KARACHI: Hundreds of thousands of Bangladeshi students have taken to the streets of Dhaka to demand safer roads following a traffic accident last week – a protest than soon turned violent. The demonstrations, which have now been going on for a week, have paralysed parts of the capital – home to about 18 million people.
What prompted the protest?
On July 29, two schoolchildren, a boy and a girl, were run over and killed by a speeding bus in Dhaka. You would think that in a city where more than 4,000 pedestrians were killed in road accidents only last year, this too could’ve passed as an everyday occurrence. However, instead, it sparked outrage over social media and prompted a series of student protests. The protesters stopped cars, buses and trucks to check the licenses of drivers and ensure their vehicles were in roadworthy conditions.
Why did the protest turn violent?
On Saturday, the protests took a violent turn in with as police fired rubber bullets and used to tear gas on demonstrators, according to the Guardian. However, authorities have denied this.
According to BBC, a doctor and some witnesses said that the number of injured was much higher, at more than 100 actually.
Reports claimed that a car carrying US ambassador Marcia Bernicat was also attacked by “armed men” but she escaped unhurt.
Pro-government groups, such as the Bangladesh Chhatra League (BCL), a student organisation linked to the ruling Awami League Party, also took to the streets to counter the protestors – resulting in clashes.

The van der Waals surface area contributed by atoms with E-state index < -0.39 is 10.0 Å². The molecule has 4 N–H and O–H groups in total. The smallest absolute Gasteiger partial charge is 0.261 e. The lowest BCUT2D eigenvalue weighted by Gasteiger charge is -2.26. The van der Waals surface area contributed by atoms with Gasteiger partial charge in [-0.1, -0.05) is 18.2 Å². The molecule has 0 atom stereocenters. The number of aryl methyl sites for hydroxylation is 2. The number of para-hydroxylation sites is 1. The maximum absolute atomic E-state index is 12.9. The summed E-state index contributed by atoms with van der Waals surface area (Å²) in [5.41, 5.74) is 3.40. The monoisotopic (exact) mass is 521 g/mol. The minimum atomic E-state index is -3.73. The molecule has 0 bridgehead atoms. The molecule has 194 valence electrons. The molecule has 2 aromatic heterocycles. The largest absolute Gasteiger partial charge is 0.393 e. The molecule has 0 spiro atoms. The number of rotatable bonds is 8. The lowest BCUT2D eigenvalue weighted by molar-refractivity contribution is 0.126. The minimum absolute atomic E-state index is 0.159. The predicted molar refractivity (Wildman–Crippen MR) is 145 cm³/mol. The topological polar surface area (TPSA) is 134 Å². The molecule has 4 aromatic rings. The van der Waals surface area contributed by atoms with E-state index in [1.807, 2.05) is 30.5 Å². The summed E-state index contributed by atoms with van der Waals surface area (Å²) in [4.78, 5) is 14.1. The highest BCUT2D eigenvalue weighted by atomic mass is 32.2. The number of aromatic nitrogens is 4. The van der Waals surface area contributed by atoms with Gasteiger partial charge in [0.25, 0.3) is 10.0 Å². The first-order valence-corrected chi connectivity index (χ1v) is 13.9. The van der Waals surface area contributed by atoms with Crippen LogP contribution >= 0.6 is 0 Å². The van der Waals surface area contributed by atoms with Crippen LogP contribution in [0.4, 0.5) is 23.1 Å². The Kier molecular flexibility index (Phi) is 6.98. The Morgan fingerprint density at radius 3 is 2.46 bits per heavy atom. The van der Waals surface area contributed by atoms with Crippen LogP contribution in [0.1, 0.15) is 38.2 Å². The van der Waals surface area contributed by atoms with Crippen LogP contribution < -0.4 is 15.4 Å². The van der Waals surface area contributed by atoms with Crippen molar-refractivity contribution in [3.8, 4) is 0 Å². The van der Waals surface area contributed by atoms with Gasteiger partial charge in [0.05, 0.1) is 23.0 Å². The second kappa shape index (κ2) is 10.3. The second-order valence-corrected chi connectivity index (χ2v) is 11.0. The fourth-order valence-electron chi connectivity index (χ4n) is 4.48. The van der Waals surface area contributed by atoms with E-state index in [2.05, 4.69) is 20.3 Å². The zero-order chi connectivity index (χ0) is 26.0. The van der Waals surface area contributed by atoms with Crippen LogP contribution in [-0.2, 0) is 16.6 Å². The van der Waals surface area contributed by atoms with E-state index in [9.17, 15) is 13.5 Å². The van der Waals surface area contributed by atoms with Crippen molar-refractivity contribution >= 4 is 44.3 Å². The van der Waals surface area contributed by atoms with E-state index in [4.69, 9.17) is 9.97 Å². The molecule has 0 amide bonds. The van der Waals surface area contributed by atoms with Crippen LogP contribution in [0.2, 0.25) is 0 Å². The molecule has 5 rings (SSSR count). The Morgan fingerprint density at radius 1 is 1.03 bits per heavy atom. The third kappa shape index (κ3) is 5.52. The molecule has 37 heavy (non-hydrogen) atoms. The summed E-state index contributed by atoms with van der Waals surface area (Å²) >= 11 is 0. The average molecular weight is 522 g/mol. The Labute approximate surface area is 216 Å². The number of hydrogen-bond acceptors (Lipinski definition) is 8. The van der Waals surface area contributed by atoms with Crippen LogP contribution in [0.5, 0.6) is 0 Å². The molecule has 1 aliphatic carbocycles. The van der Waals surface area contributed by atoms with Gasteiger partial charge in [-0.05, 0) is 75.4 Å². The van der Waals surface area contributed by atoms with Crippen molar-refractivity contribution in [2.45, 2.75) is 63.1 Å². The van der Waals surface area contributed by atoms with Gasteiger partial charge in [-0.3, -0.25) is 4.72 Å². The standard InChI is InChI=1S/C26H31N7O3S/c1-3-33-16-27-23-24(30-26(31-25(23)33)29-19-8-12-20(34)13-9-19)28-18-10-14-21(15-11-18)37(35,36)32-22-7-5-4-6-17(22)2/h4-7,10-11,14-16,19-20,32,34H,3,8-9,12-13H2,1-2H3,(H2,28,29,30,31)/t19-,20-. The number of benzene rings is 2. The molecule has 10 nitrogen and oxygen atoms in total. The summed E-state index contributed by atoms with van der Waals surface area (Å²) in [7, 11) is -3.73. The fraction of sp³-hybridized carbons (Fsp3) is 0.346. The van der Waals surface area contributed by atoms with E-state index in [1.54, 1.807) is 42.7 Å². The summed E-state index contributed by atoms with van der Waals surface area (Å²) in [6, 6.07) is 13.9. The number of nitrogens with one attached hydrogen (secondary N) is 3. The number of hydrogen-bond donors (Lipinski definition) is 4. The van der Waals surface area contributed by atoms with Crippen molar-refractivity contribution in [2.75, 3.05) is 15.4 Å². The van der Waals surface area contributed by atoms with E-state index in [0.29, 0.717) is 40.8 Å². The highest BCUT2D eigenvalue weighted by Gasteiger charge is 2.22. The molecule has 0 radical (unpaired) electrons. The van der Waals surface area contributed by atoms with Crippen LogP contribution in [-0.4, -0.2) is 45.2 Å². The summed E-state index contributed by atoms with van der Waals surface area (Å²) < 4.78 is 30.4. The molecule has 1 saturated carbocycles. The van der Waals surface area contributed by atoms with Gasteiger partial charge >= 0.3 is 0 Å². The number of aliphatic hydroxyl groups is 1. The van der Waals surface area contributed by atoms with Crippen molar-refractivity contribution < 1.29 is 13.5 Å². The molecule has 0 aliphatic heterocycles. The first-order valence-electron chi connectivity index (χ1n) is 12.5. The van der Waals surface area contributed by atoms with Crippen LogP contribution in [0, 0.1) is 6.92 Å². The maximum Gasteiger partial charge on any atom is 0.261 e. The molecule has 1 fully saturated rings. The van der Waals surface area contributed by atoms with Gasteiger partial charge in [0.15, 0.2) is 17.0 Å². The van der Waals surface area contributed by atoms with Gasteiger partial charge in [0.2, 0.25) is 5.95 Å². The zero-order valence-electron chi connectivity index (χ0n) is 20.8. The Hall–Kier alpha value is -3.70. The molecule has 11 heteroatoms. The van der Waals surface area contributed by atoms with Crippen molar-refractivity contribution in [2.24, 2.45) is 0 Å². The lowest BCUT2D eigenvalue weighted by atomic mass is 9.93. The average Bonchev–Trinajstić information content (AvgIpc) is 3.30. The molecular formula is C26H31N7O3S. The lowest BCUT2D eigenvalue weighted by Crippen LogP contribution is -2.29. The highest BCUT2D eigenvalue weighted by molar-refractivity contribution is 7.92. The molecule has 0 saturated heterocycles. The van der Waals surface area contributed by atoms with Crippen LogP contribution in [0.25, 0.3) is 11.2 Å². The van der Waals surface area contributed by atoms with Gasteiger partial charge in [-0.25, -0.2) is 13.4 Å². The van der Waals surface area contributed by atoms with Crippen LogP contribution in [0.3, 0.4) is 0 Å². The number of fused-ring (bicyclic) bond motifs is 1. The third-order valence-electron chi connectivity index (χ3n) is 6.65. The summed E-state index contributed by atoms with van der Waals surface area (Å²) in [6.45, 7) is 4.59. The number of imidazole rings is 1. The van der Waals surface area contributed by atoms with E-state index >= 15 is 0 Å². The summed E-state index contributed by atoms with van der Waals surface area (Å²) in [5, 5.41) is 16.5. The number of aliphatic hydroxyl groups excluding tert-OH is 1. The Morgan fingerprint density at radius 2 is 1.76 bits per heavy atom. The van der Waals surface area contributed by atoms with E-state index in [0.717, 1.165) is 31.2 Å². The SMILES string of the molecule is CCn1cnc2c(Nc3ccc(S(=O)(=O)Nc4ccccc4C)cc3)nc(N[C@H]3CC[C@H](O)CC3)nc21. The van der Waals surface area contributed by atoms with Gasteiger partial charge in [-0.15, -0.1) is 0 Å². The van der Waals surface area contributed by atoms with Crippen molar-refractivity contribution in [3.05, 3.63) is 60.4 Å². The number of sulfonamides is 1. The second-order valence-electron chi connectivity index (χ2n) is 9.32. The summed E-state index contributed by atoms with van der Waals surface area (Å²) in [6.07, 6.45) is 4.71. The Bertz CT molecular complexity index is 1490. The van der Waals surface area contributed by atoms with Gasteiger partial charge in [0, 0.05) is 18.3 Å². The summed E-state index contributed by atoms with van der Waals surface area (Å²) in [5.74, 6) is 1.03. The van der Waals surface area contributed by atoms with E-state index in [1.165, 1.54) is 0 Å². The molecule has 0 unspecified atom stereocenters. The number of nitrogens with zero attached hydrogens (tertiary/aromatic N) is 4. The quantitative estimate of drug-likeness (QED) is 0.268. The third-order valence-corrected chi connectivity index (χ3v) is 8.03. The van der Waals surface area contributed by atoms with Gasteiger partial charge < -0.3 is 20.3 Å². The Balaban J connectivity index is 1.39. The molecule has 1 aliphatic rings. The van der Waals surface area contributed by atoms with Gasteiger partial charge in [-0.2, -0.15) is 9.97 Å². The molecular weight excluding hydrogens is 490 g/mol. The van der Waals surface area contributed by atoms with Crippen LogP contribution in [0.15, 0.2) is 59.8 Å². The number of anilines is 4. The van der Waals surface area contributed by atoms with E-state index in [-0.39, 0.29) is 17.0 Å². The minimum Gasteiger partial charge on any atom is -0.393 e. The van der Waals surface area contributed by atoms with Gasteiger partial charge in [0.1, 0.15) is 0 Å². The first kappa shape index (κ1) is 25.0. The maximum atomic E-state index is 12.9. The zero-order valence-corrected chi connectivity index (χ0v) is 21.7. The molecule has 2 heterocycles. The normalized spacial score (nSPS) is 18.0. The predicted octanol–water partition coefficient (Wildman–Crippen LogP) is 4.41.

The BCL has also been accused of attacking journalists covering the protests and destroying their phones and cameras. Further, on Sunday, activist and photographer Shahidul Alam was also taken into custody over Facebook posts and comments especially ones criticising the government’s handling of the demonstrations in a television interview with Al Jazeera.
The protests and what followed has become a major embarrassment to Bangladesh Prime Minister Sheikh Hasina’s government, which faces a general election this year.
How has social media played a role?
The Bangladesh government reportedly blocked mobile internet access for 24 hours shortly after the protests turned violent. However, social media has played a huge role in mobilising students together and helping news and updates about the protest spread.
People have also taken to social media to urge the international media to take note of what’s happening in the country.
What is the government’s response?
The Washington Post reported that Hasina’s party is blaming their main opposition led by former prime minister Khaleda Zia for stirring up anger and using it to their advantage.
In the meantime, the government has done the following as of yet:
On Sunday, PM Hasina urged students to go home.
The CNN reported Hasina met with families of the students who were killed in the accident.
The government has promised to consider road safety reforms.
On Monday, the cabinet approved the Road Transport Act to address the students’ concerns, according to the BBC.
Why should we care?
As per a factsheet provided by World Health Organisation, more than 1.25 million people die as a result of road traffic crashes. Without sustained action, road accidents are predicted to become the seventh leading cause of death by 2030.
Are protests the answer? Bangladeshi students seem to think it’s the only way to get their government to make the issue a priority.